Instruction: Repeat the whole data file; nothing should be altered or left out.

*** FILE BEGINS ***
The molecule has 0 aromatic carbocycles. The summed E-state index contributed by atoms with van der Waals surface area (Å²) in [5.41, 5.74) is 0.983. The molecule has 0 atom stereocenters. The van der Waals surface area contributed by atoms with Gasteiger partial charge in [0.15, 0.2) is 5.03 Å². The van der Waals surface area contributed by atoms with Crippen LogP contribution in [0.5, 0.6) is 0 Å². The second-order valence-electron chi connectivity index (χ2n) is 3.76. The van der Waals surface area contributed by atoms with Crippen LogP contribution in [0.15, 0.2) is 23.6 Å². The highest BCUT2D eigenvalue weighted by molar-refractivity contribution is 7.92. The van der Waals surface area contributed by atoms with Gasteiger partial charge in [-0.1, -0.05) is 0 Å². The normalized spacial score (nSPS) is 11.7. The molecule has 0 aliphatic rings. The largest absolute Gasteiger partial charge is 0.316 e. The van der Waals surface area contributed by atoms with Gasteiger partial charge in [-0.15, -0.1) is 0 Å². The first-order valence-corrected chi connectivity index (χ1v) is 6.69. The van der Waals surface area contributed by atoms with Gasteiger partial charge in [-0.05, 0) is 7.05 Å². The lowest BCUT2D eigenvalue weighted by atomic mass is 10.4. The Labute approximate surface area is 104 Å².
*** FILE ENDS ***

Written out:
The molecule has 0 aromatic carbocycles. The summed E-state index contributed by atoms with van der Waals surface area (Å²) in [5.41, 5.74) is 0.983. The molecule has 0 atom stereocenters. The van der Waals surface area contributed by atoms with Gasteiger partial charge in [0.15, 0.2) is 5.03 Å². The van der Waals surface area contributed by atoms with Crippen LogP contribution in [0.5, 0.6) is 0 Å². The second-order valence-electron chi connectivity index (χ2n) is 3.76. The van der Waals surface area contributed by atoms with Crippen LogP contribution in [0.15, 0.2) is 23.6 Å². The highest BCUT2D eigenvalue weighted by molar-refractivity contribution is 7.92. The van der Waals surface area contributed by atoms with Gasteiger partial charge in [-0.1, -0.05) is 0 Å². The normalized spacial score (nSPS) is 11.7. The molecule has 0 aliphatic rings. The largest absolute Gasteiger partial charge is 0.316 e. The van der Waals surface area contributed by atoms with Gasteiger partial charge in [-0.15, -0.1) is 0 Å². The first-order valence-corrected chi connectivity index (χ1v) is 6.69. The van der Waals surface area contributed by atoms with Gasteiger partial charge in [-0.05, 0) is 7.05 Å². The lowest BCUT2D eigenvalue weighted by atomic mass is 10.4. The Labute approximate surface area is 104 Å².